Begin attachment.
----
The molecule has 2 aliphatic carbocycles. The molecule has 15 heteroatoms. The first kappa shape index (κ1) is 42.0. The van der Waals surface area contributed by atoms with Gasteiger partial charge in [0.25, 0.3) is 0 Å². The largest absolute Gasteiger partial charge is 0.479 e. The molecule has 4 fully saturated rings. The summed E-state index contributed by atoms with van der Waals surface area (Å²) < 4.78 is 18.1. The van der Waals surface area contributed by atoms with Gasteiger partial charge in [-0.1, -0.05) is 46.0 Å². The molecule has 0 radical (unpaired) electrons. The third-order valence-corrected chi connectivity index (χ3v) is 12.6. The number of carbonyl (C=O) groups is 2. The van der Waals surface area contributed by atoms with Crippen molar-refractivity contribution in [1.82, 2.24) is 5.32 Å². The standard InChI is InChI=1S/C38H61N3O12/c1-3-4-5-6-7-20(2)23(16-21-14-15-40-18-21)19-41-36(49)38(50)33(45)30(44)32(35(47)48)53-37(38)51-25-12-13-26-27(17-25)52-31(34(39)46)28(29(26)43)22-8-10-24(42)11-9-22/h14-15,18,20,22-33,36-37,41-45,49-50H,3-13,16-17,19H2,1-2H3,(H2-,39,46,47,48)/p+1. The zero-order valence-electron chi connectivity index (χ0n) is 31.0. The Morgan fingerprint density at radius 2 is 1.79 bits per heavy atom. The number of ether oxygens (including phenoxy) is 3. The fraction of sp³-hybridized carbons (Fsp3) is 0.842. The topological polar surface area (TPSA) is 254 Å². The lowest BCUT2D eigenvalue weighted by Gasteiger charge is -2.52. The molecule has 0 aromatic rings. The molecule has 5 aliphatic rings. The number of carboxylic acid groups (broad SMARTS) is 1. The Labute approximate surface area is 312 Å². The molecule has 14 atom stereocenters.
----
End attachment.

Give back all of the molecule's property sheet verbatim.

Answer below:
The molecule has 2 aliphatic carbocycles. The molecule has 15 heteroatoms. The first kappa shape index (κ1) is 42.0. The van der Waals surface area contributed by atoms with Gasteiger partial charge in [0.25, 0.3) is 0 Å². The largest absolute Gasteiger partial charge is 0.479 e. The molecule has 4 fully saturated rings. The summed E-state index contributed by atoms with van der Waals surface area (Å²) < 4.78 is 18.1. The van der Waals surface area contributed by atoms with Gasteiger partial charge in [-0.1, -0.05) is 46.0 Å². The molecule has 0 radical (unpaired) electrons. The third-order valence-corrected chi connectivity index (χ3v) is 12.6. The number of carbonyl (C=O) groups is 2. The van der Waals surface area contributed by atoms with Crippen molar-refractivity contribution in [1.82, 2.24) is 5.32 Å². The standard InChI is InChI=1S/C38H61N3O12/c1-3-4-5-6-7-20(2)23(16-21-14-15-40-18-21)19-41-36(49)38(50)33(45)30(44)32(35(47)48)53-37(38)51-25-12-13-26-27(17-25)52-31(34(39)46)28(29(26)43)22-8-10-24(42)11-9-22/h14-15,18,20,22-33,36-37,41-45,49-50H,3-13,16-17,19H2,1-2H3,(H2-,39,46,47,48)/p+1. The zero-order valence-electron chi connectivity index (χ0n) is 31.0. The Morgan fingerprint density at radius 2 is 1.79 bits per heavy atom. The number of ether oxygens (including phenoxy) is 3. The fraction of sp³-hybridized carbons (Fsp3) is 0.842. The topological polar surface area (TPSA) is 254 Å². The lowest BCUT2D eigenvalue weighted by Gasteiger charge is -2.52. The molecule has 0 aromatic rings. The molecule has 5 aliphatic rings. The number of carboxylic acid groups (broad SMARTS) is 1. The Labute approximate surface area is 312 Å². The molecule has 14 atom stereocenters.